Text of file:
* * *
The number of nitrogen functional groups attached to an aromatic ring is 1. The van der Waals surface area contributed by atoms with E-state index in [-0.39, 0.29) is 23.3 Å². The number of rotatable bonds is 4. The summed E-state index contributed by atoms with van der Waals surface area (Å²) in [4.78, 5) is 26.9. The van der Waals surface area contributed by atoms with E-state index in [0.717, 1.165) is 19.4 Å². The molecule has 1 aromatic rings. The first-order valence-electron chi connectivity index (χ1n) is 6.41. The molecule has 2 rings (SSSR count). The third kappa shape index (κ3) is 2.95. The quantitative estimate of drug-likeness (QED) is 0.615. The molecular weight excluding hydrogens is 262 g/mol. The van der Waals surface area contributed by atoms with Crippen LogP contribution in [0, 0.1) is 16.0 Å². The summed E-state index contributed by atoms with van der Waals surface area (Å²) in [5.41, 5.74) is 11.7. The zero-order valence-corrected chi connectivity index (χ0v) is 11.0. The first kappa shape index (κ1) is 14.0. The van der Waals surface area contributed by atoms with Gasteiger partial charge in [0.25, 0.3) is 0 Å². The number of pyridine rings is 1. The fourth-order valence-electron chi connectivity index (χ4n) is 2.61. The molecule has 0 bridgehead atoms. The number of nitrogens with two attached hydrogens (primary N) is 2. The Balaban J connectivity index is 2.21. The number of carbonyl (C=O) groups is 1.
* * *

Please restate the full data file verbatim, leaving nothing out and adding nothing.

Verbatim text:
The number of nitrogen functional groups attached to an aromatic ring is 1. The van der Waals surface area contributed by atoms with E-state index in [-0.39, 0.29) is 23.3 Å². The number of rotatable bonds is 4. The summed E-state index contributed by atoms with van der Waals surface area (Å²) in [4.78, 5) is 26.9. The van der Waals surface area contributed by atoms with E-state index in [0.717, 1.165) is 19.4 Å². The molecule has 1 aromatic rings. The first-order valence-electron chi connectivity index (χ1n) is 6.41. The molecule has 2 rings (SSSR count). The third kappa shape index (κ3) is 2.95. The quantitative estimate of drug-likeness (QED) is 0.615. The molecular weight excluding hydrogens is 262 g/mol. The van der Waals surface area contributed by atoms with Crippen LogP contribution in [0, 0.1) is 16.0 Å². The summed E-state index contributed by atoms with van der Waals surface area (Å²) in [5.41, 5.74) is 11.7. The zero-order valence-corrected chi connectivity index (χ0v) is 11.0. The first kappa shape index (κ1) is 14.0. The van der Waals surface area contributed by atoms with Gasteiger partial charge in [0.25, 0.3) is 0 Å². The number of pyridine rings is 1. The fourth-order valence-electron chi connectivity index (χ4n) is 2.61. The molecule has 0 bridgehead atoms. The number of nitrogens with two attached hydrogens (primary N) is 2. The Balaban J connectivity index is 2.21. The number of carbonyl (C=O) groups is 1.